If 75% of the UK population believes that gender stereotypes still exist, then unconscious bias is still common, even in an industry like construction. Unconscious bias is the act of judging or making decisions about someone based on your own experiences. From a young age, we tend to prefer people who are like us, because we see them as safe and predictable. This is why some workplaces may seem to be full of very similar people, and why HR teams need to be mindful of unconscious bias when hiring. 

For example, many women may be passed up for promotions because people assume that they want to have children and therefore cannot commit to the job, or that they are physically weaker than men and therefore not strong enough for the job. These judgments are made without talking to the individual to find out if they are true. 

As 12% of female workers have said, they have been passed over for promotion in the construction industry. It is possible that unconscious bias played a role in this. It is also likely that male candidates are preferred over female candidates in the recruitment process. However, this does not mean that a female worker should always be selected for a role simply to combat unconscious bias. It simply means that we should judge people based on their merits and qualifications, not their gender.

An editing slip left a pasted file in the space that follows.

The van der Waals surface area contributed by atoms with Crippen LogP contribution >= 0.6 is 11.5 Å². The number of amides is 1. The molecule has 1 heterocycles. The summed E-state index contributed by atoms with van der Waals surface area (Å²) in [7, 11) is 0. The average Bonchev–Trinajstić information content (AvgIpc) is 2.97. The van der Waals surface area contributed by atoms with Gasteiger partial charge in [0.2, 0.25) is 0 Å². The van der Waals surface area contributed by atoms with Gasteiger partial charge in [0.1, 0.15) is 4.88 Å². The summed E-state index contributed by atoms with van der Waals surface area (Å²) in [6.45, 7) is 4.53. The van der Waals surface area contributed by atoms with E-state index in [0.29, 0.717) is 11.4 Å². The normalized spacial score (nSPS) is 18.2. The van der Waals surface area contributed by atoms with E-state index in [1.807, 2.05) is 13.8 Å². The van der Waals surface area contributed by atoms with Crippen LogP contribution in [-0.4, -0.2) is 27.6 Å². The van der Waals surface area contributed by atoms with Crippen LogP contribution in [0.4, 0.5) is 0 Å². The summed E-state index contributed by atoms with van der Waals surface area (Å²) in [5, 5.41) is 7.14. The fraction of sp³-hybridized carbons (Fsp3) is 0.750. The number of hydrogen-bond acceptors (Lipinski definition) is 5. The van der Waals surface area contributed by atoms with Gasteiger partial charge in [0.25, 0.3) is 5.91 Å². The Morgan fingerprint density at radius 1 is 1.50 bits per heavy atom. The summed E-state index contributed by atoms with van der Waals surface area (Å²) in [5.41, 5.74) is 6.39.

What Initiatives are Driving Female Talent Into Construction? 

  1. Sponsorship and Mentoring Programmes

There are a handful of sponsorship and mentoring programmes for women looking to start and progress a career within construction. For example, Moving On Up by Women Into Construction supports companies in retaining and progressing women within their workforce. From demonstrating gender diversity in tenders to improving work culture, this initiative offers significant benefits. 

  1. Attractive Pay Package

Out of Britain’s major industries, construction is in the top 10 for average weekly earnings. Workers in the industry earn an average of £742 a week, beating industries like Education (£531) and Transport (£679). Its attractive pay package is an incentive to bring many into the industry, not just women. 

  1. Flexible Working Arrangements